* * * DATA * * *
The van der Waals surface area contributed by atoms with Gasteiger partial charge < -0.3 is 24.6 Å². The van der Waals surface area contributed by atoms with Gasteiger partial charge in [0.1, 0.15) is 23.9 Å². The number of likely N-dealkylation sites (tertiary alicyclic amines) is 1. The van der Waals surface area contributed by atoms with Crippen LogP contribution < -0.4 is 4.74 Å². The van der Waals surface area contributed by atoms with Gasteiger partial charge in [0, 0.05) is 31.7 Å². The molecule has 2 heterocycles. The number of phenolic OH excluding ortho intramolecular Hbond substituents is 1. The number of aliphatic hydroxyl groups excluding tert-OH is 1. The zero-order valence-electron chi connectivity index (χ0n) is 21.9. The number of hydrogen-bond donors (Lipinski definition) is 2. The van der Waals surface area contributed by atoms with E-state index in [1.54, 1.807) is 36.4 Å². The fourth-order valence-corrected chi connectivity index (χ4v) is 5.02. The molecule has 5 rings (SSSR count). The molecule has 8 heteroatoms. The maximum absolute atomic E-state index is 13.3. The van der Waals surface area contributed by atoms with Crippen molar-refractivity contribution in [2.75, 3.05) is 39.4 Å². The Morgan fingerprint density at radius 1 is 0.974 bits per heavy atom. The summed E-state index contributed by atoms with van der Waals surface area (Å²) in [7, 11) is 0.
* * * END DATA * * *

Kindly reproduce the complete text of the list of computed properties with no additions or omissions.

The van der Waals surface area contributed by atoms with Gasteiger partial charge < -0.3 is 24.6 Å². The van der Waals surface area contributed by atoms with Gasteiger partial charge in [0.1, 0.15) is 23.9 Å². The number of likely N-dealkylation sites (tertiary alicyclic amines) is 1. The van der Waals surface area contributed by atoms with Crippen LogP contribution < -0.4 is 4.74 Å². The van der Waals surface area contributed by atoms with Gasteiger partial charge in [0, 0.05) is 31.7 Å². The molecule has 2 heterocycles. The number of phenolic OH excluding ortho intramolecular Hbond substituents is 1. The number of aliphatic hydroxyl groups excluding tert-OH is 1. The zero-order valence-electron chi connectivity index (χ0n) is 21.9. The number of hydrogen-bond donors (Lipinski definition) is 2. The van der Waals surface area contributed by atoms with E-state index in [1.54, 1.807) is 36.4 Å². The fourth-order valence-corrected chi connectivity index (χ4v) is 5.02. The molecule has 5 rings (SSSR count). The molecule has 8 heteroatoms. The maximum absolute atomic E-state index is 13.3. The van der Waals surface area contributed by atoms with Crippen molar-refractivity contribution in [2.75, 3.05) is 39.4 Å². The Morgan fingerprint density at radius 1 is 0.974 bits per heavy atom. The summed E-state index contributed by atoms with van der Waals surface area (Å²) in [7, 11) is 0.